Tuesday, February 26, 2008

Michael Totten joins a search for a weapons cache

Michael Totten has a first-person account of what it's like to look for buried explosives in Iraq.

Some Marine units are more protective of me than others. Lieutenant Schroeder's was particularly so. I was frequently instructed to stay back and, when in town, to only walk within a few inches of a wall.

The lieutenant sent a squad ahead to set up an overwatch on a roof in case we were being led into an ambush. Karmah was only very recently pacified. The war lasted longer there than it did in Fallujah, and every Marine I spoke to said it was a far more dangerous place.

We entered the town and walked past ugly repair shops on the way to the small mosque where the IED was supposed to be.

Read the whole thing.




4 Comments:

Blogger Mətušélaḥ said...

Michael is nice, he tries to see arabs as human beings.

2/26/2008 12:48:00 PM  
Blogger Doug said...

Republicans are nice, they treat liberals with kid gloves.
---
MRAPs Ramp Up
When Tommy Pruitt , the communications director of Force Protection, joined the company in 2005, it was making “from one to four vehicles a month,” he said. “Now it’s a hundred plus.”

Force Protection moved into a 550,000-square-foot campus in 2006, once home to a General Electric turbine engine plant. The plant has about 500 workers.

The 4-by-4 Cougar and MaxxPro are Category I, the smallest of three MRAP classifications, while the 6-wheel, 10-passenger models are Category II. The 45,000-pound, six-seat, six-wheel Buffalo occupies Category III by itself.

During construction, the Cougar is turned upside down and bolted to a 330-horsepower Caterpillar C7 turbodiesel and an Allison four- or six-wheel-drive transaxle. Unlike the MaxxPro, the vehicle’s padded seats are mounted to the floor.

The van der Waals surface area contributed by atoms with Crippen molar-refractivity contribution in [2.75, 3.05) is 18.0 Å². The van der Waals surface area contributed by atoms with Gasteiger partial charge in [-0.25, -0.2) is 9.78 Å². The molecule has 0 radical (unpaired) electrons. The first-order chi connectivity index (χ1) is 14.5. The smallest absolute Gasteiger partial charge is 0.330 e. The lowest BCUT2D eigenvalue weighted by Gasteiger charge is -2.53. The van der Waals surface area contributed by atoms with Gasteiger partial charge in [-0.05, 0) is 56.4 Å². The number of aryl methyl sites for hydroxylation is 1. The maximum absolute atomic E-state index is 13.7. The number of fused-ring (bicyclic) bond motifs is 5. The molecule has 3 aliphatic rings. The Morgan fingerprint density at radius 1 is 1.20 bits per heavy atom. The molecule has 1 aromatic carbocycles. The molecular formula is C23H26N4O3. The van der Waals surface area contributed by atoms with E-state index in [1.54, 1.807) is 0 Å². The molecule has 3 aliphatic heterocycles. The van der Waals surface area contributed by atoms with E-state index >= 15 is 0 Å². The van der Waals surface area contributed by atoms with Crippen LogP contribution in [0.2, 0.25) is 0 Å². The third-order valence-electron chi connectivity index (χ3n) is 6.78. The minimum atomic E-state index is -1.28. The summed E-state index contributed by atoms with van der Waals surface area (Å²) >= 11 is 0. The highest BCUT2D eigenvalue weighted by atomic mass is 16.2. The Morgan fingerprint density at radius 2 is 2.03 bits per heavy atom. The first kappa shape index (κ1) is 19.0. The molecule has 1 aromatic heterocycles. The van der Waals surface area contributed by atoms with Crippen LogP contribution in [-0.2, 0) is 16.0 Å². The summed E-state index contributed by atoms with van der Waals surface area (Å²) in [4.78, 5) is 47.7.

Aside from burly windshields, the front third of the Cougar looks remarkably like any International truck, from the raked hood with shark-gill-style air slots to the trademark split grille. The thickness of the ballistic glass is classified, but Sergeant Spurlock’s Cougar was once attacked by insurgents with AK-47’s.
“We just pressed up against the glass and watched the rounds hit,”
he said.
---
Diesel-Sipping Motorcycle for the Marines

2/26/2008 02:13:00 PM  
Blogger Doug said...

U.S. COIN doctrine meets the Korengal Valley

At the same time Ms. Rubin was at Captain Kearney’s forward operating base researching her story, Colonel Chip Preysler, USA, commanding officer of the 173rd Airborne Brigade, gave an interview by video-conference with the Pentagon press corps.
The transcript of the interview confirms Ms. Rubin’s descriptions of challenging mountainous terrain, a determined enemy, and hard fighting. As to the mental state of his soldiers, Colonel Preysler keeps his own counsel.

2/26/2008 02:22:00 PM  
Blogger NahnCee said...

Michael is nice, he tries to see arabs as human beings.

Agreed. Too bad he comes perilously close to moonbattery when discussing President Bush and conservatives.

2/27/2008 06:30:00 PM  

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